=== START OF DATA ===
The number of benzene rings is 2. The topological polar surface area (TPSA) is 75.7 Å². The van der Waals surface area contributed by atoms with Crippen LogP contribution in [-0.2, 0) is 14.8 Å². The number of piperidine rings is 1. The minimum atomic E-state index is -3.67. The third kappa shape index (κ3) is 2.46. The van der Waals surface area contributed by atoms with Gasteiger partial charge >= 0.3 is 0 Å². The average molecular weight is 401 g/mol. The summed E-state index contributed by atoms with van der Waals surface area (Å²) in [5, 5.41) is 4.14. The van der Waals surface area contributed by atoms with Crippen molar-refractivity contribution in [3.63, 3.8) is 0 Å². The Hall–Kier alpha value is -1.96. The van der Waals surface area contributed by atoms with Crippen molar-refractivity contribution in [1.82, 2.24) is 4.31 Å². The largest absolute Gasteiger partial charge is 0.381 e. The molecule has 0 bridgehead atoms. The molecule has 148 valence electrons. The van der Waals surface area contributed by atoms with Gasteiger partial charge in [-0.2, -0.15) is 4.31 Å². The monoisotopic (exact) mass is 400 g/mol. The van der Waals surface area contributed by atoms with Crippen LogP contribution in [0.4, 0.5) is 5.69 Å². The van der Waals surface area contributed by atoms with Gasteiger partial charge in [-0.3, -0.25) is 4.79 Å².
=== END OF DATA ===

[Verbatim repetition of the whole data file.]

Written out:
The number of benzene rings is 2. The topological polar surface area (TPSA) is 75.7 Å². The van der Waals surface area contributed by atoms with Crippen LogP contribution in [-0.2, 0) is 14.8 Å². The number of piperidine rings is 1. The minimum atomic E-state index is -3.67. The third kappa shape index (κ3) is 2.46. The van der Waals surface area contributed by atoms with Gasteiger partial charge >= 0.3 is 0 Å². The average molecular weight is 401 g/mol. The summed E-state index contributed by atoms with van der Waals surface area (Å²) in [5, 5.41) is 4.14. The van der Waals surface area contributed by atoms with Crippen molar-refractivity contribution in [3.63, 3.8) is 0 Å². The Hall–Kier alpha value is -1.96. The van der Waals surface area contributed by atoms with Crippen molar-refractivity contribution in [1.82, 2.24) is 4.31 Å². The largest absolute Gasteiger partial charge is 0.381 e. The molecule has 0 bridgehead atoms. The molecule has 148 valence electrons. The van der Waals surface area contributed by atoms with Gasteiger partial charge in [-0.2, -0.15) is 4.31 Å². The monoisotopic (exact) mass is 400 g/mol. The van der Waals surface area contributed by atoms with Crippen LogP contribution in [0.4, 0.5) is 5.69 Å². The van der Waals surface area contributed by atoms with Gasteiger partial charge in [-0.3, -0.25) is 4.79 Å².